Dallas Contemporary opened one of its newest exhibitions, John Currin’s My Life as a Man, on September 15th. Marking his first U.S. solo show of his work in over fifteen years, the exhibition features the painter’s depiction of male subjects throughout the course of his career.
Currin’s work emerged in the early 1990s in New York, and has been shown in exhibits from Los Angles, California to Venice, Italy. Now, Dallas Contemporary is showing more than two dozen of his paintings of men, as well as more than 50 works on paper, including many pieces that have never been publicly on display.
“When we started talking about doing a project together, I had this idea that it would be really interesting to look at his work through the lens of gender,” says adjunct curator Alison Gingeras. “Specifically, isolate the male protagonist in his work, because over the years he’s become really known for, and in some cases pigeonholed, as this painter of women.”
With a title borrowed by Philip Roth’s 1974 novel of the same name, the exhibition’s narrative is a playful take on the evolution of Currin’s work, and how he’s playing with depictions of his own sex.
“It’s a narrative, but it’s not chronological,” says Currin. “It’s about how I felt about myself and others within this parade of women that I’ve produced. When I see it now, it comes back as reoccurring dreams or something like that, rather than being a chronology that ties up with my life.”
The exhibit traces the full lifespan of men, including everything from child portraits inspired by Currin’s sons, to portraits of famous figures, such as the Kennedys.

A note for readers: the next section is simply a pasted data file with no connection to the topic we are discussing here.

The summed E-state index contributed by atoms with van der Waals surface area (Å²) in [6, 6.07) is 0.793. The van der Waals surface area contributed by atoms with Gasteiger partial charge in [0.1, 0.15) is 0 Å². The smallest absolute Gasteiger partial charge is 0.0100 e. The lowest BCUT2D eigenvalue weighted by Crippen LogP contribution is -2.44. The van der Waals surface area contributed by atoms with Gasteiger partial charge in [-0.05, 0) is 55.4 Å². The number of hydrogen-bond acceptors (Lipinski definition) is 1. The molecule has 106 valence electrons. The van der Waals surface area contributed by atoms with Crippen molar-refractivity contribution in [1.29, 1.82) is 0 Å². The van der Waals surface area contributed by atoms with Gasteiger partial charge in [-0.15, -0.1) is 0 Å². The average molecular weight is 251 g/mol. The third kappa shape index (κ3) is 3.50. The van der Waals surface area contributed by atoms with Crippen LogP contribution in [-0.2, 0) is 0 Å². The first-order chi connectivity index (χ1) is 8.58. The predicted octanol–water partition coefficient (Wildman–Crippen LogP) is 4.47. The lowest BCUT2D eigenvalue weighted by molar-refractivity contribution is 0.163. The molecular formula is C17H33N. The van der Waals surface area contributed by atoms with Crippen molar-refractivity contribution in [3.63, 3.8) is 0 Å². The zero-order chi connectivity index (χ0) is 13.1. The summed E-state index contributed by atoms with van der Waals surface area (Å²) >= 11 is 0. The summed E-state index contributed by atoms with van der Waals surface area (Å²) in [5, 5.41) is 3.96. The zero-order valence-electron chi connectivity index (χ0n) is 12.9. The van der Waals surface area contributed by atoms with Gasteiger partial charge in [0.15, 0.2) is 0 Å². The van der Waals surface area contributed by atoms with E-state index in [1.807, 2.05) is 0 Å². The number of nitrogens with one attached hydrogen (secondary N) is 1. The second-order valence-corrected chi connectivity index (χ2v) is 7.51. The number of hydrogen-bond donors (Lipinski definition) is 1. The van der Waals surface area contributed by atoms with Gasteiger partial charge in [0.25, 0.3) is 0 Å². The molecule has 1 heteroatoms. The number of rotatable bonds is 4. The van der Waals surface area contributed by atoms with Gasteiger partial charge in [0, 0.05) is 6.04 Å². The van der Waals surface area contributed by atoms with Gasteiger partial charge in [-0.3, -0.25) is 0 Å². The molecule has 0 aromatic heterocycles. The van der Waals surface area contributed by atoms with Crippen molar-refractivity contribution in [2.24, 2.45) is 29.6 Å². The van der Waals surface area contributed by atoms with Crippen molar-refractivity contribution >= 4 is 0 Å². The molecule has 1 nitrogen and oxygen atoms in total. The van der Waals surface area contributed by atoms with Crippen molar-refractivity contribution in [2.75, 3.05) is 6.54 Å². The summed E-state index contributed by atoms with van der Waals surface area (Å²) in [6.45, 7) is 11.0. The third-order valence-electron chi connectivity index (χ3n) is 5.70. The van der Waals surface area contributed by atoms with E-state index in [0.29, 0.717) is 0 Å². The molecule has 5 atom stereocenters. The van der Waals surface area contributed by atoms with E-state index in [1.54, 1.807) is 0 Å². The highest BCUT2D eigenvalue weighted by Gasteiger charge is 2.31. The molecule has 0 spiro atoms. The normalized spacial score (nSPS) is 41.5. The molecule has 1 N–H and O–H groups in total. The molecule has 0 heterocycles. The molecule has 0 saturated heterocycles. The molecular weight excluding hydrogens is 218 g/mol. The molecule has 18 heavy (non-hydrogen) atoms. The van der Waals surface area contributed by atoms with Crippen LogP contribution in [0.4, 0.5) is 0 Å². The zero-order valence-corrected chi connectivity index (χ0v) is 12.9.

“On one hand, there is a theme,” says Gingeras. “But one can also just engage with the work as a kind of overview of John’s evolution as an artist, and the different kinds of pictorial languages and strategies…”
Filled with complexities, the show is the first of its kind throughout the entirety of Currin’s career to follow the evolution of man without following the typical stereotypes of masculinity, allowing for many different readings of the collection.
“There are really no heroes here, so one might think, ‘Oh, a show about masculinely in 2019, do we need that?,’” says Gingeras. “I think this is a feminist exhibition in a way; it shows constructions of various masculinities without giving the predictable heroic.”
Along with the exhibition, Dallas Contemporary will co-publish a catalogue called John Currin: Men.
Dallas Contemporary also debuted two additional exhibitions for the season. There is Jessica Vaughn’s In Polite English One Disagrees By First Agreeing, which is a take on diversity management and labor in relation to architecture, and how the two coexist with each other, as well as Alicja Kwade’s Moving In Glances, which shows the act of objects moving through solid, stationary pieces of art.
All three of the fall exhibitions will run from September 15 through December 22. Admission to the museum is always free; donations are welcomed.